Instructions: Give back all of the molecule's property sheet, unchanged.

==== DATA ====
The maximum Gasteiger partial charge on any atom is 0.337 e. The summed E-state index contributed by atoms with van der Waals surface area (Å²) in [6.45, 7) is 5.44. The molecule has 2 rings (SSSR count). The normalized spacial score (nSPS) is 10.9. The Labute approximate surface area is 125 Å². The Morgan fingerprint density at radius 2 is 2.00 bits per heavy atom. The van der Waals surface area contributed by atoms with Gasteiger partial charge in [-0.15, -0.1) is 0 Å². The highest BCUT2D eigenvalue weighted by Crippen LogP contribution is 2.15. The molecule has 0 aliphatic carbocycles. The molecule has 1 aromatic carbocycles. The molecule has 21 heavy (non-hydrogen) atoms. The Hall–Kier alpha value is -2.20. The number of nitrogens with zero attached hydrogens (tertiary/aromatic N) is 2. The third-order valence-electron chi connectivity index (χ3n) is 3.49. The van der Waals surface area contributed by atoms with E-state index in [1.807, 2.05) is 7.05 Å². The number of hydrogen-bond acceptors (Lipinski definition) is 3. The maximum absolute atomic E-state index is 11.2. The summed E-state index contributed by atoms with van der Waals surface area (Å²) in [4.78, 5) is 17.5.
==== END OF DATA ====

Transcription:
The maximum Gasteiger partial charge on any atom is 0.337 e. The summed E-state index contributed by atoms with van der Waals surface area (Å²) in [6.45, 7) is 5.44. The molecule has 2 rings (SSSR count). The normalized spacial score (nSPS) is 10.9. The Labute approximate surface area is 125 Å². The Morgan fingerprint density at radius 2 is 2.00 bits per heavy atom. The van der Waals surface area contributed by atoms with Gasteiger partial charge in [-0.15, -0.1) is 0 Å². The highest BCUT2D eigenvalue weighted by Crippen LogP contribution is 2.15. The molecule has 0 aliphatic carbocycles. The molecule has 1 aromatic carbocycles. The molecule has 21 heavy (non-hydrogen) atoms. The Hall–Kier alpha value is -2.20. The number of nitrogens with zero attached hydrogens (tertiary/aromatic N) is 2. The third-order valence-electron chi connectivity index (χ3n) is 3.49. The van der Waals surface area contributed by atoms with E-state index in [1.807, 2.05) is 7.05 Å². The number of hydrogen-bond acceptors (Lipinski definition) is 3. The maximum absolute atomic E-state index is 11.2. The summed E-state index contributed by atoms with van der Waals surface area (Å²) in [4.78, 5) is 17.5.